Sweet, soft, silly and snorey
Pug - Man in black (AKA. Frank the Pug)
By Shane Sykes - Last updated on March 20th, 2021
All you need to Know about the Pug
The Pug! If there is one dog breed that is unmistakable. That raises a smile every time you see it. And that makes people happy, then it is this breed.
This is a small dog, packing with wonderful features, both physical and personal. But at the same time, this breed is not suited to every person, in every situation, and requires a higher level of care.
Are you in love with that Pug face and thinking about looking for a Pug puppy for sale? Then read on and dig a little deeper into the facts about this little pup.
Group - Toy Group
Height - 10-13 Inches
Weight - 14-18 Pounds
Hair Length - Short
Shedding - Heavy
Lifespan - 12-14 Years
Unmistakable Physical Characteristics of the Pug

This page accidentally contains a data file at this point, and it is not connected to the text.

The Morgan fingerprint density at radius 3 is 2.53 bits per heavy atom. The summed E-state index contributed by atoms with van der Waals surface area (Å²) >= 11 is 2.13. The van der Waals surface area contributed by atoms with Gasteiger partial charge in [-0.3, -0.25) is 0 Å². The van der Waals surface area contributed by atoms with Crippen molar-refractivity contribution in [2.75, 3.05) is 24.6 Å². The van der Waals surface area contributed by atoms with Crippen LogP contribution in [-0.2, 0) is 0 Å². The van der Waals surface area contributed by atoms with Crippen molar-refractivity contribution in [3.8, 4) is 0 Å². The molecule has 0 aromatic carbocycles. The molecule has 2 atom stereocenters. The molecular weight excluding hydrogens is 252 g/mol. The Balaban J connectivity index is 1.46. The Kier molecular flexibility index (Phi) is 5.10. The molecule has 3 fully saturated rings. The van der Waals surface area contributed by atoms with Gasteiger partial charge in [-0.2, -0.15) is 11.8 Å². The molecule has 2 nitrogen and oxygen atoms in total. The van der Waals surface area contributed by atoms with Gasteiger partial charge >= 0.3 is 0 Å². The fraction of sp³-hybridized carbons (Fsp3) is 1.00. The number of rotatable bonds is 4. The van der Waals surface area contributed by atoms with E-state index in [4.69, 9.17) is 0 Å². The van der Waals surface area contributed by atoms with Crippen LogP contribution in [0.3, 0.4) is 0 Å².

With its bulging eyes, black face, and wrinkles, this is a breed that is easily recognized by most people!
It is certainly a beauty, especially those cute baby Pugs, with those big, soft eyes that beg for attention.
But while this breed may look and act soft but they are actually powerfully built!
Their head is big, strong and round, and of course, covered in wrinkles. The black nose and muzzle is flat and short and produces their famous snores! They also have a slight underbite, which contributes to their famous look.
Most noticeable of all is the eyes! The very big, prominent, bold eyes are round and bulbous in shape. But if they protrude, like with many do, this is considered a fault by the clubs!
Their small ears can even stand a little or fold, but the preferred look is for them to be semi-erect.
Soft but solid defines the rest of their body. They have a wide chest, thick, short legs, and should have well-sloped shoulders.
And to cap it off, the cutest feature of all, a tail that is short, thin, and very closely curled up. Like a little pig!
Any Pug that is much shorter than 10-12 inches or weighs a fair bit less than 14-18 pounds would be considered a teacup or miniature Pug. These are proving very popular, but they are not officially recognized.
Most Pugs have a short coat, with two layers, an undercoat and an overcoat. Very occasionally, you will see a long-haired Pug.